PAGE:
“We cannot survive only eating lentils and mashed chilies our whole life. We need money to buy fish, meat and medicines … that’s why I like working in this factory.”

—Sanowara, 35 years old, Rohingya refugee in Bangladesh

Educational access for girls in Kenya

Kenya is the second biggest refugee-hosting country in Africa, with the majority coming from countries hit by conflict and drought, such as Somalia and Ethiopia, as well as DR Congo, Eritrea and Sudan.



refugees and asylum-seekers are hosted in Kenya


of the population are women and children

Almost half of all school-aged refugees in Kenya are out of education and the level of enrolment decreases with progression through the education system. Globally, as well as in Kenya, refugee girls are less likely to be enrolled in school than their male counterparts.

In Kakuma camp and Kalobeyei settlement, UNHCR works with partners to set up school clubs, provide remedial and catch-up lessons to girls in primary and secondary school. Primary education is freely available in the camps, and there are two girls’ boarding schools. Over 30,000 girls have been enrolled in pre-primary, primary and secondary schools.

Nyater, a South Sudanese refugee, wants to pursue a career as a doctor when she finishes her secondary education. She studies at the laboratory during her spare time to catch up on lectures, run through her notes and ensure she passes key subjects.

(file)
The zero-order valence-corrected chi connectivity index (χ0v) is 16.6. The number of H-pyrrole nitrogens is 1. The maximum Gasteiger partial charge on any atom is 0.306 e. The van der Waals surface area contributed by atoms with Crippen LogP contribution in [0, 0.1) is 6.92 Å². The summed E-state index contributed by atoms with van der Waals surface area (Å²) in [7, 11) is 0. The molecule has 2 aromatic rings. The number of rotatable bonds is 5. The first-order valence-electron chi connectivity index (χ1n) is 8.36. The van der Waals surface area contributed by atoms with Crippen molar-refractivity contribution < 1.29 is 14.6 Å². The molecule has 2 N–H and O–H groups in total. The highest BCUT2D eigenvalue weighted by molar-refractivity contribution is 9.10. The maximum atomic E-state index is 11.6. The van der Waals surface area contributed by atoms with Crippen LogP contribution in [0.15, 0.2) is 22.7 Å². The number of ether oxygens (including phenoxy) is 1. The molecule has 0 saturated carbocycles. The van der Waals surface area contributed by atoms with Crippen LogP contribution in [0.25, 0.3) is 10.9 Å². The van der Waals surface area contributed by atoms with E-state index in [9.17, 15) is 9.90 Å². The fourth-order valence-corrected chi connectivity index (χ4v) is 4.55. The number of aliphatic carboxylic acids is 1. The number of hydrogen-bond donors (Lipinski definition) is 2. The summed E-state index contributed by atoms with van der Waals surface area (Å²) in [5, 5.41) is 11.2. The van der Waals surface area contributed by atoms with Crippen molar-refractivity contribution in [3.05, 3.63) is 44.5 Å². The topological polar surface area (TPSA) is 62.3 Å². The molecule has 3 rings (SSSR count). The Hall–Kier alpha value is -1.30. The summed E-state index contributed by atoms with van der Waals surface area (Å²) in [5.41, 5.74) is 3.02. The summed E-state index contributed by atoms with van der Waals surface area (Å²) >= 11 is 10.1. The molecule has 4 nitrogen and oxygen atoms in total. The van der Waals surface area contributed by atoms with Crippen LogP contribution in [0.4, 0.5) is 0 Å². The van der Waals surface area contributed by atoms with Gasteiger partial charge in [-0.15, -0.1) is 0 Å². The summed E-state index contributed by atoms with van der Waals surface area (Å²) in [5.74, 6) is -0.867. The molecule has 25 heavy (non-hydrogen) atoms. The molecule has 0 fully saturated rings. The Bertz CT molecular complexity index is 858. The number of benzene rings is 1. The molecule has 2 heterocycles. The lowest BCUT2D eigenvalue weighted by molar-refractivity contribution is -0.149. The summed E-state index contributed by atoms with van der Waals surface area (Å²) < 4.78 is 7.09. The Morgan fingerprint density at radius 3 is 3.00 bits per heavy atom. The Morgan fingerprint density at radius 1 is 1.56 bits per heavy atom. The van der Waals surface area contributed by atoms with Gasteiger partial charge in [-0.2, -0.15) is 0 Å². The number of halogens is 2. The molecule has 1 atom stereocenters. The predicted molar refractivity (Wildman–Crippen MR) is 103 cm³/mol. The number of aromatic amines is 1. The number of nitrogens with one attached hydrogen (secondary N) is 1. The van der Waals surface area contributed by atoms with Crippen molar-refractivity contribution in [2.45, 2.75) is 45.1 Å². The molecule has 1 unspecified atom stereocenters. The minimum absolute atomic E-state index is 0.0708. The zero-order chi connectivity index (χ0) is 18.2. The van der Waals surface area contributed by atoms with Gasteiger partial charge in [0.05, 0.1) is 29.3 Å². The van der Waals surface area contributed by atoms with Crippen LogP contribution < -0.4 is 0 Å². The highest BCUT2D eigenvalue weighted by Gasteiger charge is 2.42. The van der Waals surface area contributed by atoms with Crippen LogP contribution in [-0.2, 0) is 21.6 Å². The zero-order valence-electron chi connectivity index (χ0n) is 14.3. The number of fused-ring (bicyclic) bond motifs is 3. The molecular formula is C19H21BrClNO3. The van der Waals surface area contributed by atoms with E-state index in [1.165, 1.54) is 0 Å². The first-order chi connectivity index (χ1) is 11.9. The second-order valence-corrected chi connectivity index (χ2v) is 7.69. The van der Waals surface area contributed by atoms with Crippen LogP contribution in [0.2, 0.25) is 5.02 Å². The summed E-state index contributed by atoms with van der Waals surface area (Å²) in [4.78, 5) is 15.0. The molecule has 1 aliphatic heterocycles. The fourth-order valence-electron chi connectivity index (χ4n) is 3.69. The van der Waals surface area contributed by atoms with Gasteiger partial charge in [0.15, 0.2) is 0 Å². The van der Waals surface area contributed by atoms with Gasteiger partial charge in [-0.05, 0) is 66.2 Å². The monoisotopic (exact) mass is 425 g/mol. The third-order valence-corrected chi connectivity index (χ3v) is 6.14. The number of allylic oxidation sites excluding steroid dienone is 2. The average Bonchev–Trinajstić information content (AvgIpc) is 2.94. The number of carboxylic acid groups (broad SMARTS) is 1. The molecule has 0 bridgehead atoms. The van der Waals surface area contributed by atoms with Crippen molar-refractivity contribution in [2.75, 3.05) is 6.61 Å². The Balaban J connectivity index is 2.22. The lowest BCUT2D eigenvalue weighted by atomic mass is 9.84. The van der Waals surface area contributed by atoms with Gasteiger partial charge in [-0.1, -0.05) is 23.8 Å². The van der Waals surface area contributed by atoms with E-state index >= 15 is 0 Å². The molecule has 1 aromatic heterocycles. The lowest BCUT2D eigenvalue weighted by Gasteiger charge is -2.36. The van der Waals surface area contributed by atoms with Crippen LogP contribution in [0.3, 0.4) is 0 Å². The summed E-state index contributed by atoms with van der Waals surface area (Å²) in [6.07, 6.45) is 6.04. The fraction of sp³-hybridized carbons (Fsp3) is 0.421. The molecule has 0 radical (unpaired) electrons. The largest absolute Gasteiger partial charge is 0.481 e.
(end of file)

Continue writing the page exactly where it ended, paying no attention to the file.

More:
Women receive vocational training in Cameroon

The Central African Republic (CAR) is one of the world’s poorest countries. Whilst it has been troubled by unrest for several years, intensified violence over the last five years have forced more people to flee to neighbouring countries like Cameroon


refugees and asylum-seekers from the Central African Republic around the world

refugees are hosted in Cameroon, the majority of whom are from the Central African Republic


of refugees in Cameroon are women and girls

In Cameroon, UNHCR with partners, provides vocational training to refugee women who have been unable to receive a formal education. This training includes sewing, tailoring, and craft-making. Zeinabou, from the Central African Republic, lived in her village of Bangui until 2014.